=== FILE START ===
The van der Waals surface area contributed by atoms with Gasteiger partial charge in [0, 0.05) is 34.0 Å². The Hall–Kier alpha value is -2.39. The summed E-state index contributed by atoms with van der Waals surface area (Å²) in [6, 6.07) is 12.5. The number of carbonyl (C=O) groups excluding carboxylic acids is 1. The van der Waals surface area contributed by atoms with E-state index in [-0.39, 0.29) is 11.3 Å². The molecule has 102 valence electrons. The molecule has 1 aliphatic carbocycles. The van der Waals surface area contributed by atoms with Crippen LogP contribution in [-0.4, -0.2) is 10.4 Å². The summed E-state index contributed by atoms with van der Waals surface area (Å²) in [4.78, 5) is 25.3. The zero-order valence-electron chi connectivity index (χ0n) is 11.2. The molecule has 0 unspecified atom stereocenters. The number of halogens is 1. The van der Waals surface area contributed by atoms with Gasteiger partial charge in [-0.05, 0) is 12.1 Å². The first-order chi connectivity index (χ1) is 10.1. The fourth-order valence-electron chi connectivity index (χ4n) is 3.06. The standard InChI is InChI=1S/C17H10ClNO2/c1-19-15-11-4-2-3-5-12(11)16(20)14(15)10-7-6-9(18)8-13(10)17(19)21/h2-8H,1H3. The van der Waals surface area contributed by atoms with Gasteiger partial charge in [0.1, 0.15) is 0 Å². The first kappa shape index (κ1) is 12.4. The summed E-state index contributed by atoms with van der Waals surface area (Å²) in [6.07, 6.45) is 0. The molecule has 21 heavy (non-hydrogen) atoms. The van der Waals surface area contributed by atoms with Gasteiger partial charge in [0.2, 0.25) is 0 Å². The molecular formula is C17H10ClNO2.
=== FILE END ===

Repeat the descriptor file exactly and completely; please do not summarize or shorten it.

The van der Waals surface area contributed by atoms with Gasteiger partial charge in [0, 0.05) is 34.0 Å². The Hall–Kier alpha value is -2.39. The summed E-state index contributed by atoms with van der Waals surface area (Å²) in [6, 6.07) is 12.5. The number of carbonyl (C=O) groups excluding carboxylic acids is 1. The van der Waals surface area contributed by atoms with E-state index in [-0.39, 0.29) is 11.3 Å². The molecule has 102 valence electrons. The molecule has 1 aliphatic carbocycles. The van der Waals surface area contributed by atoms with Crippen LogP contribution in [-0.4, -0.2) is 10.4 Å². The summed E-state index contributed by atoms with van der Waals surface area (Å²) in [4.78, 5) is 25.3. The zero-order valence-electron chi connectivity index (χ0n) is 11.2. The molecule has 0 unspecified atom stereocenters. The number of halogens is 1. The van der Waals surface area contributed by atoms with Gasteiger partial charge in [-0.05, 0) is 12.1 Å². The first-order chi connectivity index (χ1) is 10.1. The fourth-order valence-electron chi connectivity index (χ4n) is 3.06. The standard InChI is InChI=1S/C17H10ClNO2/c1-19-15-11-4-2-3-5-12(11)16(20)14(15)10-7-6-9(18)8-13(10)17(19)21/h2-8H,1H3. The van der Waals surface area contributed by atoms with Gasteiger partial charge in [0.1, 0.15) is 0 Å². The first kappa shape index (κ1) is 12.4. The summed E-state index contributed by atoms with van der Waals surface area (Å²) in [6.07, 6.45) is 0. The molecule has 21 heavy (non-hydrogen) atoms. The van der Waals surface area contributed by atoms with Gasteiger partial charge in [0.2, 0.25) is 0 Å². The molecular formula is C17H10ClNO2.